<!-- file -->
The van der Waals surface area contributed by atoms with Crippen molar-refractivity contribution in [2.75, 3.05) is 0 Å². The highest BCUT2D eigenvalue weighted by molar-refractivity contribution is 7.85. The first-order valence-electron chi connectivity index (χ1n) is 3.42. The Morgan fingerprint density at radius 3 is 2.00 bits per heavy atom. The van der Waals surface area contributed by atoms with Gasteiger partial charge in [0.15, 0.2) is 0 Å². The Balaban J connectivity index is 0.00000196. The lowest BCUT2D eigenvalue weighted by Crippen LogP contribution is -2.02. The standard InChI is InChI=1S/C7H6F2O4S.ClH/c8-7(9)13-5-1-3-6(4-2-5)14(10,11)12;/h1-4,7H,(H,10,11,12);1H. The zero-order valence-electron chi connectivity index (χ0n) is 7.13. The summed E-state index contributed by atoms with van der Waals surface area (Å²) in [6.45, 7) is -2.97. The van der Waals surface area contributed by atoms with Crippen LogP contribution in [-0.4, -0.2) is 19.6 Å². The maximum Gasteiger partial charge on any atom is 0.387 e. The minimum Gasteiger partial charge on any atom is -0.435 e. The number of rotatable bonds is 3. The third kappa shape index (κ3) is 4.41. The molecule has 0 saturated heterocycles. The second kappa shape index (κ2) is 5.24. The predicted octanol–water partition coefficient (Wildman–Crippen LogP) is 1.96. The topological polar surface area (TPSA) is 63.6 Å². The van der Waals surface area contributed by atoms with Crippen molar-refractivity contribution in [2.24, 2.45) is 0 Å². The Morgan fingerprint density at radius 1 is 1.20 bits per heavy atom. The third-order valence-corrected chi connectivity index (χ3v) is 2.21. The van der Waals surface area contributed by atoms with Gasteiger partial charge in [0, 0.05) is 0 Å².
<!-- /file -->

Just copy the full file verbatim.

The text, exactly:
The van der Waals surface area contributed by atoms with Crippen molar-refractivity contribution in [2.75, 3.05) is 0 Å². The highest BCUT2D eigenvalue weighted by molar-refractivity contribution is 7.85. The first-order valence-electron chi connectivity index (χ1n) is 3.42. The Morgan fingerprint density at radius 3 is 2.00 bits per heavy atom. The van der Waals surface area contributed by atoms with Gasteiger partial charge in [0.15, 0.2) is 0 Å². The Balaban J connectivity index is 0.00000196. The lowest BCUT2D eigenvalue weighted by Crippen LogP contribution is -2.02. The standard InChI is InChI=1S/C7H6F2O4S.ClH/c8-7(9)13-5-1-3-6(4-2-5)14(10,11)12;/h1-4,7H,(H,10,11,12);1H. The zero-order valence-electron chi connectivity index (χ0n) is 7.13. The summed E-state index contributed by atoms with van der Waals surface area (Å²) in [6.45, 7) is -2.97. The van der Waals surface area contributed by atoms with Crippen LogP contribution in [-0.4, -0.2) is 19.6 Å². The maximum Gasteiger partial charge on any atom is 0.387 e. The minimum Gasteiger partial charge on any atom is -0.435 e. The number of rotatable bonds is 3. The third kappa shape index (κ3) is 4.41. The molecule has 0 saturated heterocycles. The second kappa shape index (κ2) is 5.24. The predicted octanol–water partition coefficient (Wildman–Crippen LogP) is 1.96. The topological polar surface area (TPSA) is 63.6 Å². The van der Waals surface area contributed by atoms with Crippen molar-refractivity contribution in [2.24, 2.45) is 0 Å². The Morgan fingerprint density at radius 1 is 1.20 bits per heavy atom. The third-order valence-corrected chi connectivity index (χ3v) is 2.21. The van der Waals surface area contributed by atoms with Gasteiger partial charge in [0, 0.05) is 0 Å².